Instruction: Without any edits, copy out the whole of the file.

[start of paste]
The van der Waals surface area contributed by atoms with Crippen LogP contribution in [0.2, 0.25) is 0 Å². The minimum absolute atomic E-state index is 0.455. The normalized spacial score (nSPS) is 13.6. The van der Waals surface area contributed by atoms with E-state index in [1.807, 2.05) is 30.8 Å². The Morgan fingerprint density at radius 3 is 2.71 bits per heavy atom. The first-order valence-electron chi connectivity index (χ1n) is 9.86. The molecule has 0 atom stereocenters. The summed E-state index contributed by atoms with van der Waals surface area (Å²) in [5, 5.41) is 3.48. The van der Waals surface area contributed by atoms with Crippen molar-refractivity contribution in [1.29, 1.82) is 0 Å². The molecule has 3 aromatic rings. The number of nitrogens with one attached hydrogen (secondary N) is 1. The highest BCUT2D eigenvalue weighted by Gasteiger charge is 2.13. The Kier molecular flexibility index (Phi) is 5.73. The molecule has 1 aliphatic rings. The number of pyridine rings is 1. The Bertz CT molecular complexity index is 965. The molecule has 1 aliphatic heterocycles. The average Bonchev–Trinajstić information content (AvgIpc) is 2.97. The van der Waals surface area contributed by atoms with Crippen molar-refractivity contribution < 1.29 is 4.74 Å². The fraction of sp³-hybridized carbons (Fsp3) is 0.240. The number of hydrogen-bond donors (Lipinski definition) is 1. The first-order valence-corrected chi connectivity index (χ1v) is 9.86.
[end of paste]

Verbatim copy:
The van der Waals surface area contributed by atoms with Crippen LogP contribution in [0.2, 0.25) is 0 Å². The minimum absolute atomic E-state index is 0.455. The normalized spacial score (nSPS) is 13.6. The van der Waals surface area contributed by atoms with E-state index in [1.807, 2.05) is 30.8 Å². The Morgan fingerprint density at radius 3 is 2.71 bits per heavy atom. The first-order valence-electron chi connectivity index (χ1n) is 9.86. The molecule has 0 atom stereocenters. The summed E-state index contributed by atoms with van der Waals surface area (Å²) in [5, 5.41) is 3.48. The van der Waals surface area contributed by atoms with Crippen molar-refractivity contribution in [1.29, 1.82) is 0 Å². The molecule has 3 aromatic rings. The number of nitrogens with one attached hydrogen (secondary N) is 1. The highest BCUT2D eigenvalue weighted by Gasteiger charge is 2.13. The Kier molecular flexibility index (Phi) is 5.73. The molecule has 1 aliphatic rings. The number of pyridine rings is 1. The Bertz CT molecular complexity index is 965. The molecule has 1 aliphatic heterocycles. The average Bonchev–Trinajstić information content (AvgIpc) is 2.97. The van der Waals surface area contributed by atoms with Crippen molar-refractivity contribution < 1.29 is 4.74 Å². The fraction of sp³-hybridized carbons (Fsp3) is 0.240. The number of hydrogen-bond donors (Lipinski definition) is 1. The first-order valence-corrected chi connectivity index (χ1v) is 9.86.